Pennsylvania has enough rain that
turf grasses don't have to be watered to survive. Healthy lawns go brown during
a drought, but quickly turn green when rainfall resumes.
choose to water, 1 inch of water will wet the soil to a depth of 4 inches - 6.inches. Place an
empty can under the sprinkler to determine when an inch has been applied. If
water runs off the lawn before reaching an inch, turn off the sprinkler and wait
an hour before resuming.
deeply and infrequently to encourage deep root growth.
Light, frequent watering encourages shallow roots, which increase the risk of
disease and stress injury.
in the morning.
Less water is lost through evaporation and transpiration.
water at midday or in the evenings. A lawn that remains damp during
the night is more prone to disease.
turf grass alternatives. Increase shrub beds, grow a wildflower meadow,
or plant ground covers. They look beautiful, don't need mowing and will help
reduce maintenance and yard waste.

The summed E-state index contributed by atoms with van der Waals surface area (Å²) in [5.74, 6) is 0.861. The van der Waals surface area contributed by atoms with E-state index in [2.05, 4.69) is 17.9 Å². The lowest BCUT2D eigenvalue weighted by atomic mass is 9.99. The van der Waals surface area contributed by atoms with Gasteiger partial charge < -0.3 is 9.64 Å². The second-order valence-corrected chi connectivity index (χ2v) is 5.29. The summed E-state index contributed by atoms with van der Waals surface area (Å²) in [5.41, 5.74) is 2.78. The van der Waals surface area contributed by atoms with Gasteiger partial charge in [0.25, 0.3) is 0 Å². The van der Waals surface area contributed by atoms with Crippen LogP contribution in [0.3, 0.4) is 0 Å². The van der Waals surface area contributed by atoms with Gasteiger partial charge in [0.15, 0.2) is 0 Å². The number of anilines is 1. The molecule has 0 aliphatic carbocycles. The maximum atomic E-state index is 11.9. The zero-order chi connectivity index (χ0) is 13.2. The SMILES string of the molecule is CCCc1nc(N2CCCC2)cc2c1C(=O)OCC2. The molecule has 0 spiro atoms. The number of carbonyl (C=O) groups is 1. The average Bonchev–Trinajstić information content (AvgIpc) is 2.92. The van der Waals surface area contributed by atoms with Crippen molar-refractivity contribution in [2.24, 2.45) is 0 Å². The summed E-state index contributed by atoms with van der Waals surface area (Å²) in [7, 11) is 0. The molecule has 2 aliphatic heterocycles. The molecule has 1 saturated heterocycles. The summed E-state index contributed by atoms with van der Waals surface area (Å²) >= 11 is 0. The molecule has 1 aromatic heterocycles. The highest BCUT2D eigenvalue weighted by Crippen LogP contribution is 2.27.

The Key Word Is "less"
clippings back into the lawn is less work than disposing of them as waste. No
one has to handle the clippings - not you, your lawn care professional, or the
waste management crew. By not trashing grass, you can reduce your mowing time by
nearly 40 percent and spend less money on fertilizer and trash bags. You'll
be doing your part for the environment by reducing waste.
follow these "it's okay 'let it lay'" guidelines, not only will you have a
healthy lawn, you'll never have to bag grass clippings again.
the Pennsylvania Department of Environmental Protection in cooperation with the
Connecticut, Massachusetts and Rhode Island Departments of Environmental
Protection. 2500-PADEP1714 Rev 6/94